I've been reading Eric Shanower's comic book Age of Bronze, as collected into A Thousand Ships, the first of several projected volumes in his series retelling the story of the Trojan War. It's fascinating reading; he really makes the story come alive and make sense in a way I haven't seen before. The genealogy charts in the back are particularly enlightening, showing how just about everyone in the story (including some of the gods, who never appear onstage in this version of the story) is interlinked, though of course many of the connections are simply decisions made by the author. He has some very interesting notes at the end of the book about the choices he made to make the whole thing fit together into a coherent narrative. And there's a map at the beginning; I had no idea Troy was just across the Aegean from modern Greece, in the northern part of modern Turkey, at the mouth of the Hellespont (which is now known as the Dardanelles). I thought it was way over by modern Syria, north of Lebanon.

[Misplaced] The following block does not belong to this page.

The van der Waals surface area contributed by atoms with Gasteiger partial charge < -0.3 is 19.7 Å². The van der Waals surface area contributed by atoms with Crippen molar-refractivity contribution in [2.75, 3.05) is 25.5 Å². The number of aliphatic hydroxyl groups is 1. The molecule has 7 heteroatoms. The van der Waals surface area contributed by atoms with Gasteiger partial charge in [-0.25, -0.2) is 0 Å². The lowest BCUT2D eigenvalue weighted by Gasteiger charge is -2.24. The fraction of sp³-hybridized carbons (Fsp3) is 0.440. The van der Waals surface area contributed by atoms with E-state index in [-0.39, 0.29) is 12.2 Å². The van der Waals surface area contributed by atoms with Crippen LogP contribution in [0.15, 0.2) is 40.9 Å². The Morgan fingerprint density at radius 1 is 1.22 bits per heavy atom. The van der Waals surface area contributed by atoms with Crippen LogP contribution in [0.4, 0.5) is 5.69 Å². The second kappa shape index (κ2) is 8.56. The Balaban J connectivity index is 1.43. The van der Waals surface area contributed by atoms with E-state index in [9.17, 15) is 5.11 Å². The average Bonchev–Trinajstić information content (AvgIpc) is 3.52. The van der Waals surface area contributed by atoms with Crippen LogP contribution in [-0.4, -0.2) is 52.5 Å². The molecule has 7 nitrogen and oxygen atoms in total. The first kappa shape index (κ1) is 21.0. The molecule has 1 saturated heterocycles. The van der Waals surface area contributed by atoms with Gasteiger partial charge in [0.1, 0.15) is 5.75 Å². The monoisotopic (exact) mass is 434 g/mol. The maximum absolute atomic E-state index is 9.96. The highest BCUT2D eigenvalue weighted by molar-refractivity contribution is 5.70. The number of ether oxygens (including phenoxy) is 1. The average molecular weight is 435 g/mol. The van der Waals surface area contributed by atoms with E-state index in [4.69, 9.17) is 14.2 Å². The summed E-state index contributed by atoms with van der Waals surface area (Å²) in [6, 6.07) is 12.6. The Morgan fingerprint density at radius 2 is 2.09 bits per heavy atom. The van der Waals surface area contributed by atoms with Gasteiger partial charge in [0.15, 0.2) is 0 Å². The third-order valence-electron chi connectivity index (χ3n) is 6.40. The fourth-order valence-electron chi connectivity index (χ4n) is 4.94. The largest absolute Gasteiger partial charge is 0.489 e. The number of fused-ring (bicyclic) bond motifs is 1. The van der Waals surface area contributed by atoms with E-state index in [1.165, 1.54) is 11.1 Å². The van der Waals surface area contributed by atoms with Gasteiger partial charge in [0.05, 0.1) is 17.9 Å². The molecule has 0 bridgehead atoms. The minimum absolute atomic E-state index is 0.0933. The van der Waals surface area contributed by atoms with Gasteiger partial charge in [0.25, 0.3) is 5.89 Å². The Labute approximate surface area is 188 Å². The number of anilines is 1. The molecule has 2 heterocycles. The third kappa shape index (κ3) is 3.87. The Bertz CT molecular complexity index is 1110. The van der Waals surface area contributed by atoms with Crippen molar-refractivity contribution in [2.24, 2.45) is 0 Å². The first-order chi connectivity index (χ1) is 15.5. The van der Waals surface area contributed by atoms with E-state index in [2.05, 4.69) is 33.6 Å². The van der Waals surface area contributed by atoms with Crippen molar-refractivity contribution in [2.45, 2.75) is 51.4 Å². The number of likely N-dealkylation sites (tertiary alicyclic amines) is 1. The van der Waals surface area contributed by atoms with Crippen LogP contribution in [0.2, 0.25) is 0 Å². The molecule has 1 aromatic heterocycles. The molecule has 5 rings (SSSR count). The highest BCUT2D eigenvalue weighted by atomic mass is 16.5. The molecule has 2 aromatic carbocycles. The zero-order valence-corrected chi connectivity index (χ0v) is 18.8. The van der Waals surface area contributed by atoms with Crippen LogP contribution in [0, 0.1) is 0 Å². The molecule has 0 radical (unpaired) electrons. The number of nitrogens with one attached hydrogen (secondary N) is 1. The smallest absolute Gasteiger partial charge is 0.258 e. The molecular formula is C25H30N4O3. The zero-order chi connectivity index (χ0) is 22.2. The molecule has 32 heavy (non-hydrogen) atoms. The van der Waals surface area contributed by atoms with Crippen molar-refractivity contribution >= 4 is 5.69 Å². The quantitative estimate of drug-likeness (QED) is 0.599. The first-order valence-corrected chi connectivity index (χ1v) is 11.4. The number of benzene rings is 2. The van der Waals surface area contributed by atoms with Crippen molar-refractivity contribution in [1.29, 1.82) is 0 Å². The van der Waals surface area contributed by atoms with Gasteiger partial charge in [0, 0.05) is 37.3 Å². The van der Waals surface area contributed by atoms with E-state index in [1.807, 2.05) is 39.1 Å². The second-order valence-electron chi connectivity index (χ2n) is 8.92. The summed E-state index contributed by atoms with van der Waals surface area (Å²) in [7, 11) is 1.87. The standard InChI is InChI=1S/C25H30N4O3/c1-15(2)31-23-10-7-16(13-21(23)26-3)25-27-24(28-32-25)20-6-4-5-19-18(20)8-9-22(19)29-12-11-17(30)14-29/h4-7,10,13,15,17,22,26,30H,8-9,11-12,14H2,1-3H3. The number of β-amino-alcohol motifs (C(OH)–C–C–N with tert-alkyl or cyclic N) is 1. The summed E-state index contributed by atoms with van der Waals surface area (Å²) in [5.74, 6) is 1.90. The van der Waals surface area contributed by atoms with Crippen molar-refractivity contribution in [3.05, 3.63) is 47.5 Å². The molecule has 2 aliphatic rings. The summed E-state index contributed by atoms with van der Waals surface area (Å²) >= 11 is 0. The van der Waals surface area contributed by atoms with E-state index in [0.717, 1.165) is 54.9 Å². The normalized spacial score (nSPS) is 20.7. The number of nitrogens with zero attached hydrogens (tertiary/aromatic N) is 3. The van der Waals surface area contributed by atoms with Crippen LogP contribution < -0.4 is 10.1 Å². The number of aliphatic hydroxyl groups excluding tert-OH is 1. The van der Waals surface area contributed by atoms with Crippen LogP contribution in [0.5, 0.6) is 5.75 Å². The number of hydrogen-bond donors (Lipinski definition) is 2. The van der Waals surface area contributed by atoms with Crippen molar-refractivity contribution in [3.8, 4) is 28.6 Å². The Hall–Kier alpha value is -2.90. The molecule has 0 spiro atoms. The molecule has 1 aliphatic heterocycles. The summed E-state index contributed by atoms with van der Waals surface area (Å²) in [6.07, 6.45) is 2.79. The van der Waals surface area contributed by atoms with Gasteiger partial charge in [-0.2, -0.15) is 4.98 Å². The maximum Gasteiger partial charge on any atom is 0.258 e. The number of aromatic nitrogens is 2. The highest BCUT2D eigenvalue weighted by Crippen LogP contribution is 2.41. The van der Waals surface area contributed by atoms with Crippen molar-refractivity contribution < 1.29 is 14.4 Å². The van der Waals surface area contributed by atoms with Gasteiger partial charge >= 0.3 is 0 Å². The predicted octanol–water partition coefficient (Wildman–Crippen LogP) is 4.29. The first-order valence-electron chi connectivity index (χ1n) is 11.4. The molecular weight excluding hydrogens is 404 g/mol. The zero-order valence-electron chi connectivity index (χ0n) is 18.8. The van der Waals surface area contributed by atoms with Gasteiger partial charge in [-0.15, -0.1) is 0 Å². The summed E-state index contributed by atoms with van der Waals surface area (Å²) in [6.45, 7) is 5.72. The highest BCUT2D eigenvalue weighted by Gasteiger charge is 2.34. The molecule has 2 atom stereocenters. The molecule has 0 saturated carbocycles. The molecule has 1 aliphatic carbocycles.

But the best scene in the book so far is a page in which Hektor/Hector tells Paris about Troy's political and economic importance; the art shows a very high-up view of the Mediterranean and the Aegean and the Black Sea, and Hektor's voice-over explains that Troy is perfectly but delicately "poised at the gate between one half of the world and the other," picking up a huge influx of trade goods as traders wait for the winds out of the Hellespont to let up. Makes all sorts of things make tremendous sense, and really grounds the story in a plausible political/economic reality, all done with a few sentences of plausible dialogue and a nice panoramic vista.